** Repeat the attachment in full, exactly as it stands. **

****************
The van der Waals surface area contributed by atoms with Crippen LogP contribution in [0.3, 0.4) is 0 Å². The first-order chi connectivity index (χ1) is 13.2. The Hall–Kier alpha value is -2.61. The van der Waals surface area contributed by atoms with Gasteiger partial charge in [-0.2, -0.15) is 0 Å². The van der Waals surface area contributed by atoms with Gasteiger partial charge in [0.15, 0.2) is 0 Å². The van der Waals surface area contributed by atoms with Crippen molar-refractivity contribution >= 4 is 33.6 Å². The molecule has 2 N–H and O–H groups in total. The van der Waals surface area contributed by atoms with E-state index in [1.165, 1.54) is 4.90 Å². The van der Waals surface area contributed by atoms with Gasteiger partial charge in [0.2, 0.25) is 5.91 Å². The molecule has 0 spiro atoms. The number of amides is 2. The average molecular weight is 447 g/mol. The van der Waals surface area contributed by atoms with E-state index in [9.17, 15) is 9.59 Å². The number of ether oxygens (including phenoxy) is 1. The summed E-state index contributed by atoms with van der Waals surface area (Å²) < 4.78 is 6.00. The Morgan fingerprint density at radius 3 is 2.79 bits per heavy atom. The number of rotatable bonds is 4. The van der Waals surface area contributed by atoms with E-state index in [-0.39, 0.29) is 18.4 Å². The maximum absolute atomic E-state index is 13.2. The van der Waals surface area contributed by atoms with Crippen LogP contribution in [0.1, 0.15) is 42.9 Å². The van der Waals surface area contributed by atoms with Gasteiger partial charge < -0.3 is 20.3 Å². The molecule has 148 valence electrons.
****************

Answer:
The van der Waals surface area contributed by atoms with Crippen LogP contribution in [0.3, 0.4) is 0 Å². The first-order chi connectivity index (χ1) is 13.2. The Hall–Kier alpha value is -2.61. The van der Waals surface area contributed by atoms with Gasteiger partial charge in [-0.2, -0.15) is 0 Å². The van der Waals surface area contributed by atoms with Gasteiger partial charge in [0.15, 0.2) is 0 Å². The van der Waals surface area contributed by atoms with Crippen molar-refractivity contribution >= 4 is 33.6 Å². The molecule has 2 N–H and O–H groups in total. The van der Waals surface area contributed by atoms with E-state index in [1.165, 1.54) is 4.90 Å². The van der Waals surface area contributed by atoms with Gasteiger partial charge in [0.2, 0.25) is 5.91 Å². The molecule has 0 spiro atoms. The number of amides is 2. The average molecular weight is 447 g/mol. The van der Waals surface area contributed by atoms with E-state index in [9.17, 15) is 9.59 Å². The number of ether oxygens (including phenoxy) is 1. The summed E-state index contributed by atoms with van der Waals surface area (Å²) < 4.78 is 6.00. The Morgan fingerprint density at radius 3 is 2.79 bits per heavy atom. The number of rotatable bonds is 4. The van der Waals surface area contributed by atoms with E-state index in [-0.39, 0.29) is 18.4 Å². The maximum absolute atomic E-state index is 13.2. The van der Waals surface area contributed by atoms with Crippen LogP contribution in [0.1, 0.15) is 42.9 Å². The van der Waals surface area contributed by atoms with Gasteiger partial charge < -0.3 is 20.3 Å². The molecule has 148 valence electrons.